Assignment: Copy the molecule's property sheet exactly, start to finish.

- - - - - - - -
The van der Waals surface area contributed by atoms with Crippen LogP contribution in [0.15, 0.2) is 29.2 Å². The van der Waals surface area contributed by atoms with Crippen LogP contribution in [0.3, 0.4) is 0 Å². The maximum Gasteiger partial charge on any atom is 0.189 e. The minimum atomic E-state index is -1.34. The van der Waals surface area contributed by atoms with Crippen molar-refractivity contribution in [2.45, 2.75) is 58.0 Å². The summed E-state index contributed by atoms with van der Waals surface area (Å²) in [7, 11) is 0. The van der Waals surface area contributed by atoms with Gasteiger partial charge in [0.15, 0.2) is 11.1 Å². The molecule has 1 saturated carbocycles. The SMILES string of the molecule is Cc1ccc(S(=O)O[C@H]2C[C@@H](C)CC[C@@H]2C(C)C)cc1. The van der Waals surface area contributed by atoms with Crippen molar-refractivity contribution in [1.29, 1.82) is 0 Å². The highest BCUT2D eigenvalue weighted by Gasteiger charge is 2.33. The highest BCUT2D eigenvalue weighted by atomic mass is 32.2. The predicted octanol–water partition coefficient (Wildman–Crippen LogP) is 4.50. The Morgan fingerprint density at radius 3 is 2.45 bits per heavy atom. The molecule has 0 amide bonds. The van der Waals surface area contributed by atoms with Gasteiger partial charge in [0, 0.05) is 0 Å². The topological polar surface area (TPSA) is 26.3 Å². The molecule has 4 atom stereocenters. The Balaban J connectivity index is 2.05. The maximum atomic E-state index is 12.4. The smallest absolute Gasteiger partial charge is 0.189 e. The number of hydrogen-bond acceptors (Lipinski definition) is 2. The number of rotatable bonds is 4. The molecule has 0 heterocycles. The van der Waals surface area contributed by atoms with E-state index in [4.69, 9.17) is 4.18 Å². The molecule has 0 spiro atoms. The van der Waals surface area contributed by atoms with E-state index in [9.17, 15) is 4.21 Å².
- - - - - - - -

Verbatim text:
The van der Waals surface area contributed by atoms with Crippen LogP contribution in [0.15, 0.2) is 29.2 Å². The van der Waals surface area contributed by atoms with Crippen LogP contribution in [0.3, 0.4) is 0 Å². The maximum Gasteiger partial charge on any atom is 0.189 e. The minimum atomic E-state index is -1.34. The van der Waals surface area contributed by atoms with Crippen molar-refractivity contribution in [2.45, 2.75) is 58.0 Å². The summed E-state index contributed by atoms with van der Waals surface area (Å²) in [7, 11) is 0. The van der Waals surface area contributed by atoms with Gasteiger partial charge in [0.15, 0.2) is 11.1 Å². The molecule has 1 saturated carbocycles. The SMILES string of the molecule is Cc1ccc(S(=O)O[C@H]2C[C@@H](C)CC[C@@H]2C(C)C)cc1. The van der Waals surface area contributed by atoms with Crippen molar-refractivity contribution in [1.29, 1.82) is 0 Å². The highest BCUT2D eigenvalue weighted by Gasteiger charge is 2.33. The highest BCUT2D eigenvalue weighted by atomic mass is 32.2. The predicted octanol–water partition coefficient (Wildman–Crippen LogP) is 4.50. The Morgan fingerprint density at radius 3 is 2.45 bits per heavy atom. The molecule has 0 amide bonds. The van der Waals surface area contributed by atoms with Gasteiger partial charge in [0, 0.05) is 0 Å². The topological polar surface area (TPSA) is 26.3 Å². The molecule has 4 atom stereocenters. The Balaban J connectivity index is 2.05. The maximum atomic E-state index is 12.4. The smallest absolute Gasteiger partial charge is 0.189 e. The number of hydrogen-bond acceptors (Lipinski definition) is 2. The number of rotatable bonds is 4. The molecule has 0 heterocycles. The van der Waals surface area contributed by atoms with E-state index in [4.69, 9.17) is 4.18 Å². The molecule has 0 spiro atoms. The van der Waals surface area contributed by atoms with E-state index in [9.17, 15) is 4.21 Å².